public in Australia until long afterwards.

Errol Noack’s death certainly has all of the hallmarks of
classic accidental fratricide. The newly arrived troops were
operating in complex terrain, which made navigation and
command and control difficult, and they were fatigued and
expecting to encounter the enemy. When they did see a
briefly visible target, they may have either mistaken other
Australian troops for the enemy or indeed they may have
inadvertently hit one of their own in an exchange with a
fleeting VC force. The truth, regardless which version is
correct, is that Errol Noack was as much a casualty of war as
any other Australian soldier KIA in Vietnam. The problem
then, and now, is that the public and press are generally
ignorant as to the realities of combat, and, in a time of war,
the matter becomes so emotionally and politically charged
that the truth inevitably becomes casualty.
http://www.defence.gov.au/army/lwsc/Publications/WP/WP_128.pdf

32Bravo
03-29-2007, 07:16 AM
That would be right.


http://www.talkingproud.us/International061406.html

Hardly anybody seems to know about the large contribution, about 10% of the American troops and dead, Korea made in Vietnam. I doubt anybody outside Korea knew much about it at the time. I remember being surprised the first time I read about it in somewhere in the mid sixties.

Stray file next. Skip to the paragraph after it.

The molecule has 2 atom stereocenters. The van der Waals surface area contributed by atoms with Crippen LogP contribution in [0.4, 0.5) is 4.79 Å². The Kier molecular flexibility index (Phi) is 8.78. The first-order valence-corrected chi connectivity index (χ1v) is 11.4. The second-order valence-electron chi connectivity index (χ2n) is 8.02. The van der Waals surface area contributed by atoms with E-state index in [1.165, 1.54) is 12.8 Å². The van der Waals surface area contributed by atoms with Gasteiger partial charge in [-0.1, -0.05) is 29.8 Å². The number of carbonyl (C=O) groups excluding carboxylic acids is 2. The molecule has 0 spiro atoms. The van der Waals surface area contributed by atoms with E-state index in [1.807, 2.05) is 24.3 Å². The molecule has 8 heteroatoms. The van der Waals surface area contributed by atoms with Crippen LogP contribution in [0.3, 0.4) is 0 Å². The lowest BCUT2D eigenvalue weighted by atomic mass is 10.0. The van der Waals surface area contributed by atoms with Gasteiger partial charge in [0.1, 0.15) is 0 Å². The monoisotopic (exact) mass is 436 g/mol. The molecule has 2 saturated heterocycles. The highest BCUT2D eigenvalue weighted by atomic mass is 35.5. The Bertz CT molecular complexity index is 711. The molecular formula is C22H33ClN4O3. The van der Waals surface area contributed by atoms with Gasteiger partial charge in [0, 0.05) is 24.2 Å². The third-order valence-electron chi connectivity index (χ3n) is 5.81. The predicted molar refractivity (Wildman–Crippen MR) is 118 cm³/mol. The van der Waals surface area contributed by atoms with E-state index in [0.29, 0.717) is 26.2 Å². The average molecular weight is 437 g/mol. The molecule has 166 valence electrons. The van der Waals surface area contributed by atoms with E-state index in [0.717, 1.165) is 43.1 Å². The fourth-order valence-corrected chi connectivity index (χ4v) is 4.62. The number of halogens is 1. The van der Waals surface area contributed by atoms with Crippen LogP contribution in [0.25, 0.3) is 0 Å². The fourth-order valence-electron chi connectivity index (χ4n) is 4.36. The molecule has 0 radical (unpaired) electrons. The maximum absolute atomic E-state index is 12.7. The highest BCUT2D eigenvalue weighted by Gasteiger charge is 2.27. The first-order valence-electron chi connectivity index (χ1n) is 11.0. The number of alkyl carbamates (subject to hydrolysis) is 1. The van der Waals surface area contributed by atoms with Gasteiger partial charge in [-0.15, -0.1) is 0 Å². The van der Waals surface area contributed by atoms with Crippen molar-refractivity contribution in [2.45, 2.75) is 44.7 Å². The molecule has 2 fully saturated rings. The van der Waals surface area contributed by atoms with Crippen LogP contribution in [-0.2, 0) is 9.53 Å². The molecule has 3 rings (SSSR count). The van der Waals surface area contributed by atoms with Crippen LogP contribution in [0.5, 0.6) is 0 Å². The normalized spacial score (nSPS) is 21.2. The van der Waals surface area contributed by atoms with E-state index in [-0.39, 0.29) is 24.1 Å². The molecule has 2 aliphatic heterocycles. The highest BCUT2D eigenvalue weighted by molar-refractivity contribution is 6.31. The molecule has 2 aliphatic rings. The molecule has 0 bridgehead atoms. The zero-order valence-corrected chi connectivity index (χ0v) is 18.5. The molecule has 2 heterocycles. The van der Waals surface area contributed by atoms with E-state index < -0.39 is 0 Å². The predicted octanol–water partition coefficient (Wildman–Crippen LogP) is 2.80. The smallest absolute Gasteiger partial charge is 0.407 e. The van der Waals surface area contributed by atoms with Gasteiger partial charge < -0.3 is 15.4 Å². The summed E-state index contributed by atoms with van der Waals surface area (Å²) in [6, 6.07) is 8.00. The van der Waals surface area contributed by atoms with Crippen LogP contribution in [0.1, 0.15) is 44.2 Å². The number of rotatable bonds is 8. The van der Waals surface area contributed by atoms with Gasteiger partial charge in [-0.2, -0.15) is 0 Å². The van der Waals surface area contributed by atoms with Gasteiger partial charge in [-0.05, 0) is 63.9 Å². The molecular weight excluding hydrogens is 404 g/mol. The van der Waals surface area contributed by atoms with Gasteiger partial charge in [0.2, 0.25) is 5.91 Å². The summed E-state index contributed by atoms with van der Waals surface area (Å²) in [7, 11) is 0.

Bearing in mind I saw the docu about forty years ago, as I recall, they were so successful that there area of responsibility became a 'No-Go Area' to the NVA and VC.

herman2
12-15-2008, 01:55 PM
The Minefield: An Australian Tragedy in the Vietnam War http://xmb.stuffucanuse.com/xmb/viewthread.php?tid=5789

The greatest Australian military blunder post WW2 occurred during the Vietnam war when 20,000 powerful mines were basically given to the enemy and used against Australian forces.

A fascinating article.

In 1967, Brigadier Stuart Graham issued the calamitous order: First Australian Task Force would construct an 11 kilometre barrier fence minefield containing 20,292 powerful M16 landmines in southern Vietnam's Phuoc Tuy Province.

As work on the laying of the minefield went on through May 1967, 13 Australian sappers were killed and dismembered as a result of detonations caused by the stress of the job.

What he failed to realise was that the opposing forces were well positioned to lift thousands of the mines and turn them back against the Australian Task Force with horrendous, far reaching results.

For protracted periods, Australia's own M16 mines became the enemy's most effective strike weapons, causing over 50 per cent of all task force casualties. The minefield also guaranteed the enemy's successful defence of its vital area and base complexes against task force incursions

Rising Sun*
12-15-2008, 06:36 PM
What he failed to realise was that the opposing forces were well positioned to lift thousands of the mines and turn them back against the Australian Task Force with horrendous, far reaching results.

It was worse than a failure to realise.

Graham was warned by other officers against sowing the mines, but he had inadequate forces for his tasks and chose to sow the minefield to try to make up for his resource deficiencies. Various other factors resulted in the minefield not being properly guarded which allowed the VC to lift the mines.